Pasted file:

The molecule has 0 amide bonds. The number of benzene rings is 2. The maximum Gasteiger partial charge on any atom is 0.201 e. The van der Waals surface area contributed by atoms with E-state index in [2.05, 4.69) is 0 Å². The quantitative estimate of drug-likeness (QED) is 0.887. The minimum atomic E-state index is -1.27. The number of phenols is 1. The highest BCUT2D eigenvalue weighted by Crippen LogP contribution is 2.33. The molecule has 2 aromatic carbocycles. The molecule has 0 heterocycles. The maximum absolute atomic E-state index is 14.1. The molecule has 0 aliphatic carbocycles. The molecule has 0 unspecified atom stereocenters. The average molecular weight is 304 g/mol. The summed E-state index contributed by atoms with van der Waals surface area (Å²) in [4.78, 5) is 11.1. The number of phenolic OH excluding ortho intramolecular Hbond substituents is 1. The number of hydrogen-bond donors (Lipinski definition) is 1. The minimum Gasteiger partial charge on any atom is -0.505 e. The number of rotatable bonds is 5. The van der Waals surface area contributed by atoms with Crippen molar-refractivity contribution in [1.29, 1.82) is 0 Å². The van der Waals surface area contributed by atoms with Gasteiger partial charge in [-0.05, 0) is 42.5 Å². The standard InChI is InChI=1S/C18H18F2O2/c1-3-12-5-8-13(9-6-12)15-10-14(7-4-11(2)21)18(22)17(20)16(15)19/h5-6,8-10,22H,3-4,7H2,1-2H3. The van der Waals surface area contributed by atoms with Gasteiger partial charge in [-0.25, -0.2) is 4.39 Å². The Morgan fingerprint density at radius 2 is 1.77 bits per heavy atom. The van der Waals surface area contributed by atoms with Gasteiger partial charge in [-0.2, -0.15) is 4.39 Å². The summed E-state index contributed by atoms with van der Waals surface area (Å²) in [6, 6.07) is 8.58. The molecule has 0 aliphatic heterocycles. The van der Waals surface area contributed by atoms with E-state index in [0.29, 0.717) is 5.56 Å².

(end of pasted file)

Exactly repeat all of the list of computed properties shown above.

The molecule has 0 amide bonds. The number of benzene rings is 2. The maximum Gasteiger partial charge on any atom is 0.201 e. The van der Waals surface area contributed by atoms with E-state index in [2.05, 4.69) is 0 Å². The quantitative estimate of drug-likeness (QED) is 0.887. The minimum atomic E-state index is -1.27. The number of phenols is 1. The highest BCUT2D eigenvalue weighted by Crippen LogP contribution is 2.33. The molecule has 2 aromatic carbocycles. The molecule has 0 heterocycles. The maximum absolute atomic E-state index is 14.1. The molecule has 0 aliphatic carbocycles. The molecule has 0 unspecified atom stereocenters. The average molecular weight is 304 g/mol. The summed E-state index contributed by atoms with van der Waals surface area (Å²) in [4.78, 5) is 11.1. The number of phenolic OH excluding ortho intramolecular Hbond substituents is 1. The number of hydrogen-bond donors (Lipinski definition) is 1. The minimum Gasteiger partial charge on any atom is -0.505 e. The number of rotatable bonds is 5. The van der Waals surface area contributed by atoms with Crippen molar-refractivity contribution in [1.29, 1.82) is 0 Å². The van der Waals surface area contributed by atoms with Gasteiger partial charge in [-0.05, 0) is 42.5 Å². The standard InChI is InChI=1S/C18H18F2O2/c1-3-12-5-8-13(9-6-12)15-10-14(7-4-11(2)21)18(22)17(20)16(15)19/h5-6,8-10,22H,3-4,7H2,1-2H3. The van der Waals surface area contributed by atoms with Gasteiger partial charge in [-0.25, -0.2) is 4.39 Å². The Morgan fingerprint density at radius 2 is 1.77 bits per heavy atom. The van der Waals surface area contributed by atoms with Gasteiger partial charge in [-0.2, -0.15) is 4.39 Å². The summed E-state index contributed by atoms with van der Waals surface area (Å²) in [6, 6.07) is 8.58. The molecule has 0 aliphatic heterocycles. The van der Waals surface area contributed by atoms with E-state index in [0.29, 0.717) is 5.56 Å².